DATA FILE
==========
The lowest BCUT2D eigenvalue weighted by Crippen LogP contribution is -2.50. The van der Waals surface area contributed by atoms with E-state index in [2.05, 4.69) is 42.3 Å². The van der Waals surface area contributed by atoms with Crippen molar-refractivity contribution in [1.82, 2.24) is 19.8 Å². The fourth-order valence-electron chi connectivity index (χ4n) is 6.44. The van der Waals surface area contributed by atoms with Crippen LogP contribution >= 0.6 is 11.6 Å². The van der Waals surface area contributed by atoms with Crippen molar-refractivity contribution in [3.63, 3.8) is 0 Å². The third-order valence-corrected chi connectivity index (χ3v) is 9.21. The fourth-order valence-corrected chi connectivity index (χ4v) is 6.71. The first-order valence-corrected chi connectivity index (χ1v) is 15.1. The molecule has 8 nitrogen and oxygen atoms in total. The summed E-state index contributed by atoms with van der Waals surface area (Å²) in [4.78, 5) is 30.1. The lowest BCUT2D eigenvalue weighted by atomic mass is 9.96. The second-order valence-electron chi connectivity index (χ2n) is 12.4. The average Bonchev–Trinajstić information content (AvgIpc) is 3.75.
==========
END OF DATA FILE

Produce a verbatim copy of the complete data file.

The lowest BCUT2D eigenvalue weighted by Crippen LogP contribution is -2.50. The van der Waals surface area contributed by atoms with E-state index in [2.05, 4.69) is 42.3 Å². The van der Waals surface area contributed by atoms with Crippen molar-refractivity contribution in [1.82, 2.24) is 19.8 Å². The fourth-order valence-electron chi connectivity index (χ4n) is 6.44. The van der Waals surface area contributed by atoms with Crippen LogP contribution >= 0.6 is 11.6 Å². The van der Waals surface area contributed by atoms with Crippen molar-refractivity contribution in [3.63, 3.8) is 0 Å². The third-order valence-corrected chi connectivity index (χ3v) is 9.21. The fourth-order valence-corrected chi connectivity index (χ4v) is 6.71. The first-order valence-corrected chi connectivity index (χ1v) is 15.1. The molecule has 8 nitrogen and oxygen atoms in total. The summed E-state index contributed by atoms with van der Waals surface area (Å²) in [4.78, 5) is 30.1. The lowest BCUT2D eigenvalue weighted by atomic mass is 9.96. The second-order valence-electron chi connectivity index (χ2n) is 12.4. The average Bonchev–Trinajstić information content (AvgIpc) is 3.75.